Monday, February 20, 2017

Splitting a String into Elements

Every 4 months or so I need a simple way to split a string (VARCHAR2) into elements, where the elements are separated with some fixed value (a comma, a colon, or perhaps a longer string). Since my short-term memory is too short0, I figured I should make a reminder here. Of course, you'll find this on Stackoverflow as well.

There is this function in APEX, which is usually1 available for you in the database, even if you are not using APEX. Here is a short demo:

  l_elements_arr apex_application_global.vc_arr2;
  l_str varchar2(2000) := 'IPA***Stout***Porter***Pale Ale';
  l_sep varchar2(10) := '***';
  l_elements_arr := apex_util.string_to_table(l_str, l_sep);
  for i in 1..l_elements_arr.count loop
  end loop;
  l_str := apex_util.table_to_string(l_elements_arr,'|');

The variables for the string and the separator can of course be part of a procedure / function. Also not that the separator can have more than one character. I used three stars because beer is probably good for you.

Another demo inspired by this Oracle blog post:
  l_str varchar2(100) := 'I$$bought$$a$$3D printer$$this weekend';
  l_sep varchar2(10) := '$$';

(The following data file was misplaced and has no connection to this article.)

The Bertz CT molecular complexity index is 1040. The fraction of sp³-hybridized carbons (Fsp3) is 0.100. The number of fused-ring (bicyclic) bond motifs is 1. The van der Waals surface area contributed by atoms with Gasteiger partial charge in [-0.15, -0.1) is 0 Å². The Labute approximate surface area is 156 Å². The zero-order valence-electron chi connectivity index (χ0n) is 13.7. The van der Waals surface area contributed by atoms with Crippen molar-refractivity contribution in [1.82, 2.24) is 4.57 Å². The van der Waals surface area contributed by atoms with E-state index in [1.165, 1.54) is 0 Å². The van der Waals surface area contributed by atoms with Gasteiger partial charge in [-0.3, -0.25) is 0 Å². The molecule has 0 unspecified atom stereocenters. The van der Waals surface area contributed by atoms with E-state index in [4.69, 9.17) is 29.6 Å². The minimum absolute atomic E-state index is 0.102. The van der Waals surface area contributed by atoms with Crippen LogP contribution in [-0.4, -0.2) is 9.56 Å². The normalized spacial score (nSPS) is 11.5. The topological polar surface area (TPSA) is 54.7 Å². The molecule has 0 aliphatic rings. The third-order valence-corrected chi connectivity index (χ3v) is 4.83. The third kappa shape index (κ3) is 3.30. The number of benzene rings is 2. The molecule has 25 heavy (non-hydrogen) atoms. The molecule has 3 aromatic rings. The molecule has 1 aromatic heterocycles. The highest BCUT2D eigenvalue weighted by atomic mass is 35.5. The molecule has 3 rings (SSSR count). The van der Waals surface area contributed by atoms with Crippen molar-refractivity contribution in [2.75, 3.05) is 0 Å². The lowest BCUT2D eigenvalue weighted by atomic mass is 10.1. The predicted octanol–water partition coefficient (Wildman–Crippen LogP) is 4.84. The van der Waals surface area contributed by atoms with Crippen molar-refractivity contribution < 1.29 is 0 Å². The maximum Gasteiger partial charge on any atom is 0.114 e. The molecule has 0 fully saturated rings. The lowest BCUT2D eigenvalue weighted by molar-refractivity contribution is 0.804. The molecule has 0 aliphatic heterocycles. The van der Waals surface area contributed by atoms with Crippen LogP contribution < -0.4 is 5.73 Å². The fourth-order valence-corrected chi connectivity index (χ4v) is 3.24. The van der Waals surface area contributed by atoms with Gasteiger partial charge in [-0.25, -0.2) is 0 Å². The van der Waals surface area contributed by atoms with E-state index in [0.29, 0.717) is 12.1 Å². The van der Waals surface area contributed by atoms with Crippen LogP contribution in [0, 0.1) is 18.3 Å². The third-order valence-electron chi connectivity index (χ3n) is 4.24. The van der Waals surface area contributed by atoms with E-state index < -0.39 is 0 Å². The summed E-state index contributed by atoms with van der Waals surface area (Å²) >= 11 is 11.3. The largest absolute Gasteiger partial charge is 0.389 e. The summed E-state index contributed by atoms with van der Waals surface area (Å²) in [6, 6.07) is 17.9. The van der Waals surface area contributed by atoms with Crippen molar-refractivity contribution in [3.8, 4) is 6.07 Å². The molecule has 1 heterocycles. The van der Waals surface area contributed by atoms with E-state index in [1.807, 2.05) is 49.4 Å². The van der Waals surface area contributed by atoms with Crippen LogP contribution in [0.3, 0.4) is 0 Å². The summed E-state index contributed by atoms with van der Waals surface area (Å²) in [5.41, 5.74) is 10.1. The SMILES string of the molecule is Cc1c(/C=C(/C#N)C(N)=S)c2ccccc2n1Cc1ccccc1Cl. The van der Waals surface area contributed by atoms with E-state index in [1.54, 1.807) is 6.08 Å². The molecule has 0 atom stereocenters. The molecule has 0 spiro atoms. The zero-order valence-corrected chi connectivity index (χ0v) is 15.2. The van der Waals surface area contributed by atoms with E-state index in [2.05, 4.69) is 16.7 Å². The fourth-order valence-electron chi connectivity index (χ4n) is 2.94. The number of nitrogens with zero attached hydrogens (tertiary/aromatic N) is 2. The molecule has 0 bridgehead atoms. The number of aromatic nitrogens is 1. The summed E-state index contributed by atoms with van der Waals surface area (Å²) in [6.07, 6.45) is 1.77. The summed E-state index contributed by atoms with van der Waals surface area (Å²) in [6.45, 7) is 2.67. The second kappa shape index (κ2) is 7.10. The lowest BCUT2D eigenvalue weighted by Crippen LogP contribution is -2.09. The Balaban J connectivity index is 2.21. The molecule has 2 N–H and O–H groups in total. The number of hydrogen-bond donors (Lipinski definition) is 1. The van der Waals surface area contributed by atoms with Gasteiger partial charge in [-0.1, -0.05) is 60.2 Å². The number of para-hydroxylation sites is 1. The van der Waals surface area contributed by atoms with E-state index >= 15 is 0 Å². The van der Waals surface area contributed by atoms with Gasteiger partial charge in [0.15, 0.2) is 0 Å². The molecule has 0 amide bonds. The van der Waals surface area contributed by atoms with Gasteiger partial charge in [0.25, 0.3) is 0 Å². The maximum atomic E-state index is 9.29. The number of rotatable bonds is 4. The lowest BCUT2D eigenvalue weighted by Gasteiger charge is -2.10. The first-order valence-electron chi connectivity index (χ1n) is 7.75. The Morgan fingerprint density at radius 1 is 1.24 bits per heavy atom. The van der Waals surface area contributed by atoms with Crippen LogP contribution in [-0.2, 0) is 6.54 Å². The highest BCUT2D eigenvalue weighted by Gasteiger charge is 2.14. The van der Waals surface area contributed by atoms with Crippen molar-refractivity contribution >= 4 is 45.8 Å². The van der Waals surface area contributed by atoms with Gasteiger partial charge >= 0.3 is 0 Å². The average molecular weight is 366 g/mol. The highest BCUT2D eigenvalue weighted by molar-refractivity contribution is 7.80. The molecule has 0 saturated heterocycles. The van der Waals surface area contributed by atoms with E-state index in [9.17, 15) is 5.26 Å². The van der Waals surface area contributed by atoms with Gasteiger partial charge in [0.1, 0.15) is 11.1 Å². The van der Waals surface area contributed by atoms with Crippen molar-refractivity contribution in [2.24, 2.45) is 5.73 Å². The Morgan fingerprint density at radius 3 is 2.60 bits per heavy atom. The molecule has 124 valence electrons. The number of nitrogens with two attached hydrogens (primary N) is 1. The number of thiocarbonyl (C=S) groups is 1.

l_exp varchar2(200) := '[^' || l_sep || ']+' ;
  for e in (select regexp_substr(l_str,l_exp, 1, level) str
    from dual
    connect by regexp_substr(l_str,l_exp, 1, level) is not null) loop
  end loop;

Since the work is done by the SQL statement in the FOR-LOOP, you can easily use this in pure SQL as well.

0) Let's just say that my buffer cache has surrendered space to the library cache, because there is so much interesting stuff going on, and all that parsing takes space. 
1) "Usually", because APEX is installed when creating the database, unless you deselect one of the standard components, which would, in almost all cases (that is, more often than what "usually" means), would be a mistake. If you regret your mistake, just download the latest version and install it. That will take less time than it takes to teach me write proper sentences with an adequate use of strange words, and commas.